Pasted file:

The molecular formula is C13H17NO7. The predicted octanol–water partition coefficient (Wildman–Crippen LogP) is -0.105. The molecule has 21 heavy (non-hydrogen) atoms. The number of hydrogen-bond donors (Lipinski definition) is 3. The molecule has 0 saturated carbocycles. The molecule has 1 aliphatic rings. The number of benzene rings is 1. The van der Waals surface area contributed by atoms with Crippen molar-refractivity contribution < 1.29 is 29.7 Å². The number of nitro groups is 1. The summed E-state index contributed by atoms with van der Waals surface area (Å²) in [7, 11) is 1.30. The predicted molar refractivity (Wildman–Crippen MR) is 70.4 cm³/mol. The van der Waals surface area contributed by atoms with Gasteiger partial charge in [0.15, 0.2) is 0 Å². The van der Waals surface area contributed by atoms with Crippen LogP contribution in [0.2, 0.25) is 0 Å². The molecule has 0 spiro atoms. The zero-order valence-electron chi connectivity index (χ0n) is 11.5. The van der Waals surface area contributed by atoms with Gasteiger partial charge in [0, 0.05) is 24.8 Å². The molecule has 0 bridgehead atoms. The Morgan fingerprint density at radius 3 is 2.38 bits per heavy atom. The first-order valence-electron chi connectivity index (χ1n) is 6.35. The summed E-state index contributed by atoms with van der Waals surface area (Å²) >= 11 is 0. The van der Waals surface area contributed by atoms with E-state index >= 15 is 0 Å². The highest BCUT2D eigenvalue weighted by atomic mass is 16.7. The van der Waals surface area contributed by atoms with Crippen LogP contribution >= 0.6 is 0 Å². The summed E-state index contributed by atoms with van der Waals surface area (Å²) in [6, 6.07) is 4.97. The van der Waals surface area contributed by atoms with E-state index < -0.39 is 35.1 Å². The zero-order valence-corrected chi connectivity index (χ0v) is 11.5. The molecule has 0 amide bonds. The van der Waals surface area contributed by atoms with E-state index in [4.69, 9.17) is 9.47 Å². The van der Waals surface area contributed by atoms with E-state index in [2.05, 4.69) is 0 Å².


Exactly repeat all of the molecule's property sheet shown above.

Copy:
The molecular formula is C13H17NO7. The predicted octanol–water partition coefficient (Wildman–Crippen LogP) is -0.105. The molecule has 21 heavy (non-hydrogen) atoms. The number of hydrogen-bond donors (Lipinski definition) is 3. The molecule has 0 saturated carbocycles. The molecule has 1 aliphatic rings. The number of benzene rings is 1. The van der Waals surface area contributed by atoms with Crippen molar-refractivity contribution < 1.29 is 29.7 Å². The number of nitro groups is 1. The summed E-state index contributed by atoms with van der Waals surface area (Å²) in [7, 11) is 1.30. The predicted molar refractivity (Wildman–Crippen MR) is 70.4 cm³/mol. The van der Waals surface area contributed by atoms with Gasteiger partial charge in [0.15, 0.2) is 0 Å². The van der Waals surface area contributed by atoms with Crippen LogP contribution in [0.2, 0.25) is 0 Å². The molecule has 0 spiro atoms. The zero-order valence-electron chi connectivity index (χ0n) is 11.5. The van der Waals surface area contributed by atoms with Gasteiger partial charge in [0, 0.05) is 24.8 Å². The molecule has 0 bridgehead atoms. The Morgan fingerprint density at radius 3 is 2.38 bits per heavy atom. The first-order valence-electron chi connectivity index (χ1n) is 6.35. The summed E-state index contributed by atoms with van der Waals surface area (Å²) >= 11 is 0. The van der Waals surface area contributed by atoms with E-state index >= 15 is 0 Å². The highest BCUT2D eigenvalue weighted by atomic mass is 16.7. The van der Waals surface area contributed by atoms with Crippen LogP contribution >= 0.6 is 0 Å². The summed E-state index contributed by atoms with van der Waals surface area (Å²) in [6, 6.07) is 4.97. The van der Waals surface area contributed by atoms with E-state index < -0.39 is 35.1 Å². The zero-order valence-corrected chi connectivity index (χ0v) is 11.5. The molecule has 0 amide bonds. The van der Waals surface area contributed by atoms with E-state index in [4.69, 9.17) is 9.47 Å². The van der Waals surface area contributed by atoms with E-state index in [2.05, 4.69) is 0 Å².